# The Unapologetic Mathematician

## Pulling Back and Pushing Forward Structure

Remember that we defined measurable functions in terms of inverse images, like we did for topological spaces. So it should be no surprise that we move a lot of measurable structure around between spaces by “pulling back” or “pushing forward”.

First of all, let’s say that $(Y,\mathcal{T})$ is a measurable space and consider a function $f:X\to Y$. We can always make $f$ into a measurable function by pulling back the $\sigma$-ring $\mathcal{T}$. For each measurable subset $E\subseteq Y$ we define the preimage $f^{-1}(E)=\{x\in X\vert f(x)\in E\}$ as usual, and define the pullback $f^{-1}(\mathcal{T})$ to be the collection of subsets of $X$ of the form $f^{-1}(E)$ for $E\in\mathcal{T}$. Taking preimages commutes with arbitrary setwise unions and setwise differences, and $f^{-1}(\emptyset)=\emptyset$, and so $f^{-1}(\mathcal{T})$ is itself a $\sigma$-ring. Every point $x\in X$ gives us a point $f(x)\in Y$, and every point $f(x)\in Y$ is contained in some measurable set $E\in\mathcal{T}$. Thus $x$ is contained in the set $f^{-1}(E)\in f^{-1}(\mathcal{T})$, and so we find that $(X,f^{-1}(\mathcal{T}))$ is a measurable space. Clearly, $f^{-1}(\mathcal{T})$ contains the preimage of every measurable set $E\in\mathcal{T}$, and so $f:(X,f^{-1}(\mathcal{T}))\to(Y,\mathcal{T})$ is measurable.

Measures, on the other hand, go the other way. Say that $(X,\mathcal{S},\mu)$ is a measure space and $f:(X,\mathcal{S})\to(Y,\mathcal{T})$ is a measurable function between measurable spaces, then we can define a new measure $\nu$ on $Y$ by “pushing forward” the measure $\mu$. Given a measurable set $E\subseteq Y$, we know that its preimage $f^{-1}(E)\subseteq X$ is also measurable, and so we can define $\nu(E)=\mu(f^{-1}(E))$. It should be clear that this satisfies the definition of a measure. We’ll write $\nu=f(\mu)$ for this measure.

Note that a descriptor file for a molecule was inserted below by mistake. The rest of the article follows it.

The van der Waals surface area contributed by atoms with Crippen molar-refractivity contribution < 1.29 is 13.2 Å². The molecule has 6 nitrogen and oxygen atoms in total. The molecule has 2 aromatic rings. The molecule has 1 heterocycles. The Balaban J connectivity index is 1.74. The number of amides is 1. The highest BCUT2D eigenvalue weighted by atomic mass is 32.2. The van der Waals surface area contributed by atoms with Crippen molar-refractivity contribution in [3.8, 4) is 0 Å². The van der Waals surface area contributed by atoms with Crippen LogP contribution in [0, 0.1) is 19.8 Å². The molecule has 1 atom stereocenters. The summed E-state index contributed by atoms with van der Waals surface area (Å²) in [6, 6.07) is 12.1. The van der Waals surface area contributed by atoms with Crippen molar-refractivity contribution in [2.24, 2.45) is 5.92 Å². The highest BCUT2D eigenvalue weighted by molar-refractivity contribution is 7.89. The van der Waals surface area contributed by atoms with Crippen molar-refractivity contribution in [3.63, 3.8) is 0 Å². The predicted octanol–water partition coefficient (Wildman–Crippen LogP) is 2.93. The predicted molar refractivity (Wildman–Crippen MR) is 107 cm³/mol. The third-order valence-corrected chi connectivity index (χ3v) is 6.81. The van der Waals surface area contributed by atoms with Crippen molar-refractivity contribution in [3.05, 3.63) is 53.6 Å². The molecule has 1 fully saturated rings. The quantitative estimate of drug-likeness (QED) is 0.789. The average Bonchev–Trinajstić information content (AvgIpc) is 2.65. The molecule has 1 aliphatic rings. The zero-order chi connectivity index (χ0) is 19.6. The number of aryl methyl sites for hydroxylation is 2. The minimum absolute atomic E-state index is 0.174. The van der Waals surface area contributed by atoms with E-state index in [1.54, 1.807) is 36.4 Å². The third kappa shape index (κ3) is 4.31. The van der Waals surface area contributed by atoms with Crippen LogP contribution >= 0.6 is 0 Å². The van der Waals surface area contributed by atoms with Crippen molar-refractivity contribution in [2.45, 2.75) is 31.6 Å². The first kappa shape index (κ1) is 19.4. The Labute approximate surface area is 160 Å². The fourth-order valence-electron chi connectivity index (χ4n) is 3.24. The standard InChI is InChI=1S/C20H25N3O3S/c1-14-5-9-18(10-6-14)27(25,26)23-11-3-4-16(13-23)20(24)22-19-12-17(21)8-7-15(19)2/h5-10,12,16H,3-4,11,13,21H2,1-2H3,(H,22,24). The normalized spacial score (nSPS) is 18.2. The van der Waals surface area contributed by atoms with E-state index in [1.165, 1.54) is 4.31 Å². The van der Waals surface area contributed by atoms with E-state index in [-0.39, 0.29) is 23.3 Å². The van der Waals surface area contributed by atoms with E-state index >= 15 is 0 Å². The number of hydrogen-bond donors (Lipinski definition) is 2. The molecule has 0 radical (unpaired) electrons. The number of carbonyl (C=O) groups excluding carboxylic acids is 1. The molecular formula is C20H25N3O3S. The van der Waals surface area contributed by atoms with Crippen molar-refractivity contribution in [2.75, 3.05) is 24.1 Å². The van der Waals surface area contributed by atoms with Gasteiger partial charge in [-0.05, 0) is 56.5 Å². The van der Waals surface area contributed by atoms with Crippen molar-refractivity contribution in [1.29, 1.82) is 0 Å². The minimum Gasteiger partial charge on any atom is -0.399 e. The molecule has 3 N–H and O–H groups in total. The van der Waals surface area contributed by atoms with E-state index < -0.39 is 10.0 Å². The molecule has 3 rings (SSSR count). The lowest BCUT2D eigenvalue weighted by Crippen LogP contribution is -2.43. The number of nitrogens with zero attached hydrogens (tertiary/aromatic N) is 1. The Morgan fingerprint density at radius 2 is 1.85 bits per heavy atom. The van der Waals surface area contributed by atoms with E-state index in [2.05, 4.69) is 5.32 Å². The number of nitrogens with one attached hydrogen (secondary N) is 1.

If $f:X\to Y$ is a measurable function, and if $\mu$ is a measure on $X$, then we have the equality

$\displaystyle\int g\,d(f(\mu))=\int(g\circ f)\,d\mu$

in the sense that if either integral exists, then the other one does too, and their values are equal. As usual, it is sufficient to prove this for the case of $g=\chi_E$ for a measurable set $E\subseteq Y$. Linear combinations will extend it to simple functions, the monotone convergence theorem extends to non-negative measurable functions, and general functions can be decomposed into positive and negative parts.

Now, if $\chi_E$ is the characteristic function of $E$, then $\left[\chi_E\circ f\right](x)=1$ if $f(x)\in E$ — that is, if $x\in f^{-1}(E)$ — and $0$ otherwise. That is, $\chi_E\circ f=\chi_{f^{-1}(E)}$. We can then calculate

$\displaystyle\int\chi_E\,d(f(\mu))=\left[f(\mu)\right](E)=\mu(f^{-1}(E))=\int\chi_{f^{-1}(E)}\,d\mu=\int(\chi_E\circ f)\,d\mu$

As a particular case, applying the previous result to the function $g\chi_E$ shows us that

\displaystyle\begin{aligned}\int\limits_Eg(y)\,d\left[f(\mu)\right](y)&=\int\limits_Eg\,d(f(\mu))\\&=\int g\chi_E\,d(f(\mu))\\&=\int(g\circ f)(\chi_E\circ f)\,d\mu\\&=\int(g\circ f)\chi_{f^{-1}(E)}\,d\mu\\&=\int\limits_{f^{-1}(E)}(g\circ f)\,d\mu\\&=\int\limits_{f^{-1}(E)}g(f(x))\,d\mu(x)\end{aligned}

We can go back and forth between either side of this equation by the formal substitution $y=f(x)$.

Finally, we can combine this with the Radon-Nikodym theorem. If $f:X\to Y$ is a measurable function from a measure space $(X,\mathcal{S},\mu)$ to a totally $\sigma$-finite measure space $(Y,\mathcal{T},\nu)$ so that the pushed-forward measure $f(\mu)$ is absolutely continuous with respect to $\nu$. Then we can select a non-negative measurable function

$\displaystyle\phi=\frac{d(f(\mu)}{d\nu}:Y\to\mathbb{R}$

so that

$\displaystyle\int g(f(x))\,d\mu(x)=\int g(y)\phi(y)\,d\nu(y)$

again, in the sense that if one of these integrals exists then so does the other, and their values are equal. The function $\phi$ plays the role of the absolute value of the Jacobian determinant.

August 2, 2010 - Posted by | Analysis, Measure Theory

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